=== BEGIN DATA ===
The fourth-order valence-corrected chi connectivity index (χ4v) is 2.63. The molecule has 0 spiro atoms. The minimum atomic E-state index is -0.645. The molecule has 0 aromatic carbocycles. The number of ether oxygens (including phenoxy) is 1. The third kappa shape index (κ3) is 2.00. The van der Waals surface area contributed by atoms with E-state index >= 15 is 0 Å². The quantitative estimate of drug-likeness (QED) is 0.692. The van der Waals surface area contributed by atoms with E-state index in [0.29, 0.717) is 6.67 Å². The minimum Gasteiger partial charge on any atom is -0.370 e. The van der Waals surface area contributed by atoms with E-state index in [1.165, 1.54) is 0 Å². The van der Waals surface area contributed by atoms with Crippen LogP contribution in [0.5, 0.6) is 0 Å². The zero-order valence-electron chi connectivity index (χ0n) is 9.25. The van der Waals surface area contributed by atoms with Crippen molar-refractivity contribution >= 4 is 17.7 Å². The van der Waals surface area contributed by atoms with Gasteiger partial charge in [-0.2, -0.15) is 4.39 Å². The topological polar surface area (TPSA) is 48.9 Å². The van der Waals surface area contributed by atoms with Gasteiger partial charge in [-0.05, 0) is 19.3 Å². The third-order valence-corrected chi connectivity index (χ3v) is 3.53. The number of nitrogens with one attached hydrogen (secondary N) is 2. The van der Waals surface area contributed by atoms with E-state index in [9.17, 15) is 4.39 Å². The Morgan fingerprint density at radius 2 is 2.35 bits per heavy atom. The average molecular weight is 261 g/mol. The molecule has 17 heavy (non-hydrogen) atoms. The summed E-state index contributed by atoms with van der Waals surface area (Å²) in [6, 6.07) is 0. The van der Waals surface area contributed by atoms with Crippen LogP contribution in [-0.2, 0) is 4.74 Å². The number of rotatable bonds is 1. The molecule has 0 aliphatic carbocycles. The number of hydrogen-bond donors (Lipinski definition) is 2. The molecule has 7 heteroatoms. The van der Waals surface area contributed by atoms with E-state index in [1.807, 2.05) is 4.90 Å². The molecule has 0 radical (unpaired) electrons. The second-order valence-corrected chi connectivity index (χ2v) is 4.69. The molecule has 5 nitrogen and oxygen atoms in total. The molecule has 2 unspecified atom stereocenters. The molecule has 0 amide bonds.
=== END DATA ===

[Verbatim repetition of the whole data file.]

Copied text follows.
The fourth-order valence-corrected chi connectivity index (χ4v) is 2.63. The molecule has 0 spiro atoms. The minimum atomic E-state index is -0.645. The molecule has 0 aromatic carbocycles. The number of ether oxygens (including phenoxy) is 1. The third kappa shape index (κ3) is 2.00. The van der Waals surface area contributed by atoms with E-state index >= 15 is 0 Å². The quantitative estimate of drug-likeness (QED) is 0.692. The van der Waals surface area contributed by atoms with E-state index in [0.29, 0.717) is 6.67 Å². The minimum Gasteiger partial charge on any atom is -0.370 e. The van der Waals surface area contributed by atoms with E-state index in [1.165, 1.54) is 0 Å². The van der Waals surface area contributed by atoms with Crippen LogP contribution in [0.5, 0.6) is 0 Å². The zero-order valence-electron chi connectivity index (χ0n) is 9.25. The van der Waals surface area contributed by atoms with Crippen molar-refractivity contribution >= 4 is 17.7 Å². The van der Waals surface area contributed by atoms with Gasteiger partial charge in [-0.2, -0.15) is 4.39 Å². The topological polar surface area (TPSA) is 48.9 Å². The van der Waals surface area contributed by atoms with Gasteiger partial charge in [-0.05, 0) is 19.3 Å². The third-order valence-corrected chi connectivity index (χ3v) is 3.53. The number of nitrogens with one attached hydrogen (secondary N) is 2. The van der Waals surface area contributed by atoms with E-state index in [9.17, 15) is 4.39 Å². The Morgan fingerprint density at radius 2 is 2.35 bits per heavy atom. The average molecular weight is 261 g/mol. The molecule has 17 heavy (non-hydrogen) atoms. The summed E-state index contributed by atoms with van der Waals surface area (Å²) in [6, 6.07) is 0. The van der Waals surface area contributed by atoms with Crippen LogP contribution in [-0.2, 0) is 4.74 Å². The number of rotatable bonds is 1. The molecule has 0 aliphatic carbocycles. The number of hydrogen-bond donors (Lipinski definition) is 2. The molecule has 7 heteroatoms. The van der Waals surface area contributed by atoms with E-state index in [1.807, 2.05) is 4.90 Å². The molecule has 0 radical (unpaired) electrons. The second-order valence-corrected chi connectivity index (χ2v) is 4.69. The molecule has 5 nitrogen and oxygen atoms in total. The molecule has 2 unspecified atom stereocenters. The molecule has 0 amide bonds.